Ka can be used with tāua and tātou when suggesting something had better be done. Tātou and tāua may start the sentence or be in the usual position following the verb.
If tāua or tātou starts the sentence, then ka must follow directly after. Look at the following examples to gain a better understanding of this structure.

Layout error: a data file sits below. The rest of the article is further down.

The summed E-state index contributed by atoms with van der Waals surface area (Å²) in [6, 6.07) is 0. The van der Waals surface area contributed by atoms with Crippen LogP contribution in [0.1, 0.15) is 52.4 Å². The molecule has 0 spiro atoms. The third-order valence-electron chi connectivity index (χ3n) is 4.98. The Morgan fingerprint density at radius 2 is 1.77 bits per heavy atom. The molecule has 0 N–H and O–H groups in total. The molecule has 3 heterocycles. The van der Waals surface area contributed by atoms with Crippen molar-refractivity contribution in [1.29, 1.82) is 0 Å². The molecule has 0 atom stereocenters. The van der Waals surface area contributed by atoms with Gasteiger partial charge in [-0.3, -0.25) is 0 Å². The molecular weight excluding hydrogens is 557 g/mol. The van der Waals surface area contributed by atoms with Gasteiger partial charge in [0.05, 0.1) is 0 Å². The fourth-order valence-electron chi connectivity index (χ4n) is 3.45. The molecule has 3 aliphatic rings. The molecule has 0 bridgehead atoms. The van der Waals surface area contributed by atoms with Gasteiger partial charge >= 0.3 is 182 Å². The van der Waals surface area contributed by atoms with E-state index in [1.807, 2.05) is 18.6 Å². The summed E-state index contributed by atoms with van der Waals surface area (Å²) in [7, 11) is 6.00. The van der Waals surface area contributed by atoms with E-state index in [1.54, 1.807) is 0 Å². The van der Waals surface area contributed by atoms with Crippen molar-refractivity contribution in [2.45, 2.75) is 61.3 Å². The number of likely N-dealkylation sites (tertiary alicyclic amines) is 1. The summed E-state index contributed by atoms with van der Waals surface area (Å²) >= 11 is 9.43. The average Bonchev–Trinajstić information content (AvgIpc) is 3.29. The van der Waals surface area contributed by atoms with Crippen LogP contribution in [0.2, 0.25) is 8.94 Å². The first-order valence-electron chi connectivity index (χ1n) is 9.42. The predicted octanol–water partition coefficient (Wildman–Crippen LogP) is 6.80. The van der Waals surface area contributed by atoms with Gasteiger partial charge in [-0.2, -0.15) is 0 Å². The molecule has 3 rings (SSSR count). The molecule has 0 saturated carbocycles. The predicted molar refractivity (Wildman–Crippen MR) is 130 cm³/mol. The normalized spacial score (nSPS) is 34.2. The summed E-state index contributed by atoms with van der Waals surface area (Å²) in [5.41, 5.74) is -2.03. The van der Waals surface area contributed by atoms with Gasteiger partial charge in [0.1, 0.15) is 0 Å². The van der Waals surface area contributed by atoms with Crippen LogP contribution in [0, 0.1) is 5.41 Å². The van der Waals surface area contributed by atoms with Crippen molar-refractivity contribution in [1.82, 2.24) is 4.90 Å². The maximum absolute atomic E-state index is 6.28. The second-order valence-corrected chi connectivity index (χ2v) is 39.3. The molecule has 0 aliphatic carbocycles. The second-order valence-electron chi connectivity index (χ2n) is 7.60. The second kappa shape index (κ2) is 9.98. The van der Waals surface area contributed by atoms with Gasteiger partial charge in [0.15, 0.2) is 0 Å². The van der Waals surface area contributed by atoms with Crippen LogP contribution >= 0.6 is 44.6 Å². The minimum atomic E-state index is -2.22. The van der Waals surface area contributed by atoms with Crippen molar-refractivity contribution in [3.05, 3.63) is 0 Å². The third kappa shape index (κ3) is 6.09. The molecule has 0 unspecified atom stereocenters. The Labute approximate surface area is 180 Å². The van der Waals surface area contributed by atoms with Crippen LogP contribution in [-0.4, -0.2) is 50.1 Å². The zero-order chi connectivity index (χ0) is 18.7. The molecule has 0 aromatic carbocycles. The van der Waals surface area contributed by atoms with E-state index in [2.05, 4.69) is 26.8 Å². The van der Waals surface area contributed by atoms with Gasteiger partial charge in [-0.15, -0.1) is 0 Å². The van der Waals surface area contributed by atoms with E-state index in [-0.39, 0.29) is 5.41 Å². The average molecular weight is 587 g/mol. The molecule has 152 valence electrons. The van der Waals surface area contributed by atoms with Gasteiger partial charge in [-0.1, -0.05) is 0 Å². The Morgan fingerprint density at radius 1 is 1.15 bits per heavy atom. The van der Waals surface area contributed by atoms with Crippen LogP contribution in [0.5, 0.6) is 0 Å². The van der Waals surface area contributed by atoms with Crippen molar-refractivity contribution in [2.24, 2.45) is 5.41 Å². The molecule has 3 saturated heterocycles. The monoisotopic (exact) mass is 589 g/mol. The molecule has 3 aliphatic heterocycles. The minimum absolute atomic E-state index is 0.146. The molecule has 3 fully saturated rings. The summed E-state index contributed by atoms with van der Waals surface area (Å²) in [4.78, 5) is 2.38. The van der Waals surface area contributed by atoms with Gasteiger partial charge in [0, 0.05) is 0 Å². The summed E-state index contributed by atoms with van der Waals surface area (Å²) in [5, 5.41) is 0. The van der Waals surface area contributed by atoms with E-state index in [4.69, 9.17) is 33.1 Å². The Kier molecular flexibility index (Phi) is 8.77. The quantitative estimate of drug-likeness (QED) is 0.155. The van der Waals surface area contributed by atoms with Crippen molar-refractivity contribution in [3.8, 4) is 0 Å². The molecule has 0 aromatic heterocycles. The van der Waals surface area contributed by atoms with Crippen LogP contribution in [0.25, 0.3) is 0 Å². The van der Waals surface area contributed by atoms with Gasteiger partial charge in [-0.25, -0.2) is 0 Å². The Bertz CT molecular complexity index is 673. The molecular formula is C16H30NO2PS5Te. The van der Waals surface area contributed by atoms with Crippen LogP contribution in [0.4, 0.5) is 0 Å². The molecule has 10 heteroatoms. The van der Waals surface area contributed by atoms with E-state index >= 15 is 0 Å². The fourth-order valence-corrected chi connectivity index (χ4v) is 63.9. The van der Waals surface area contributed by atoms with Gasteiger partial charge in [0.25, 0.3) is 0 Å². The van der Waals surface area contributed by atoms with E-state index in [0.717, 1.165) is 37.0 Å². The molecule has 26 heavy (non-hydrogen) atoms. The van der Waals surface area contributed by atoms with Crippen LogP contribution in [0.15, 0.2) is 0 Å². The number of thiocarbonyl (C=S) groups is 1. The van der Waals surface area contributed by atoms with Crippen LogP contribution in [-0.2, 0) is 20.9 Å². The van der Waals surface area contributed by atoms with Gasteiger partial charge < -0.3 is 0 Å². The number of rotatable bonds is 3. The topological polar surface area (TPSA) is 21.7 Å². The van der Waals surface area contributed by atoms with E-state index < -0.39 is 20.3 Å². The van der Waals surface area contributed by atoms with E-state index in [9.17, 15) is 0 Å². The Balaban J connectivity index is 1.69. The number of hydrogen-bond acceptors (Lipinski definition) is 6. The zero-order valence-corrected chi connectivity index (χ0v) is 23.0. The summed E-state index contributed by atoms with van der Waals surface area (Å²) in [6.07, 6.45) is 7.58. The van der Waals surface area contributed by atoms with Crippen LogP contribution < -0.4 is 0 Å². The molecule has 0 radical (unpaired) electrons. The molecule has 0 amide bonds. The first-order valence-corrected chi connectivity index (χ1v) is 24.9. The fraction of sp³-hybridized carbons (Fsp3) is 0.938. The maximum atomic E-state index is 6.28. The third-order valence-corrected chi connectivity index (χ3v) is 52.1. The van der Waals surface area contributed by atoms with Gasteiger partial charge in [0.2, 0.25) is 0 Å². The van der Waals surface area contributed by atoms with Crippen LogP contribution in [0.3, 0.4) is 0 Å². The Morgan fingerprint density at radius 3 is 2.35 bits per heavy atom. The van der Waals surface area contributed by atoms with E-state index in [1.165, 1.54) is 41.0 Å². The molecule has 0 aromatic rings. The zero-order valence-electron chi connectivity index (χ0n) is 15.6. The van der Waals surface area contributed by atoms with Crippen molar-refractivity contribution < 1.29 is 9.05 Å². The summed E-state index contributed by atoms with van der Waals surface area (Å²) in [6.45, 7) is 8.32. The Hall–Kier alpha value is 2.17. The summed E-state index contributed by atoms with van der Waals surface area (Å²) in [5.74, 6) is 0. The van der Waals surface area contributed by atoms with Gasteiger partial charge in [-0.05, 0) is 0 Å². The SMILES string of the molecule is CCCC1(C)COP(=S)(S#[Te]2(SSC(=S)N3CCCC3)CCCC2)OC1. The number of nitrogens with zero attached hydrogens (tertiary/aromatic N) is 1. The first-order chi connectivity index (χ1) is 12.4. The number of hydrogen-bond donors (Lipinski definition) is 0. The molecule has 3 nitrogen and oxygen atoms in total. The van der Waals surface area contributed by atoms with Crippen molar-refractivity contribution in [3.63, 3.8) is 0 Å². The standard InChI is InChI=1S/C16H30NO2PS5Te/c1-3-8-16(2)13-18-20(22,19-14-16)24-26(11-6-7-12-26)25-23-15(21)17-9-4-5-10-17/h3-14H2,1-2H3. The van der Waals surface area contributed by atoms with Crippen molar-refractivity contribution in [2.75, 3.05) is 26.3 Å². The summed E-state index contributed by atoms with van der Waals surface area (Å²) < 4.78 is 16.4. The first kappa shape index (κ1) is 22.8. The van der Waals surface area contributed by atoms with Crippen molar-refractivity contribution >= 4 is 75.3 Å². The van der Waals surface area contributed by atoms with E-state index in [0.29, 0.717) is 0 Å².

|Ka moe tātou.||Let's all sleep.|
|Tāua ka moe.||Let's (you and I) sleep.|
|Ka haere tātou ki tātahi.||Let's all go to the beach.|
|Tātou ka oma ki te motokā.||Let's all run to the car.|
|E Mere, tāua ka haere ki te whare pikitia.||Mary, let's go to the picture theatre.|
For further explanations and examples see Te Kākano p.111.
Moea te rerenga Māori ki te rerenga Pākehā kia ōrite ai ngā tikanga.
Don’t forget to use commas, question marks, and fullstops and macrons where appropriate (ā,ē,ī,ō, and ū).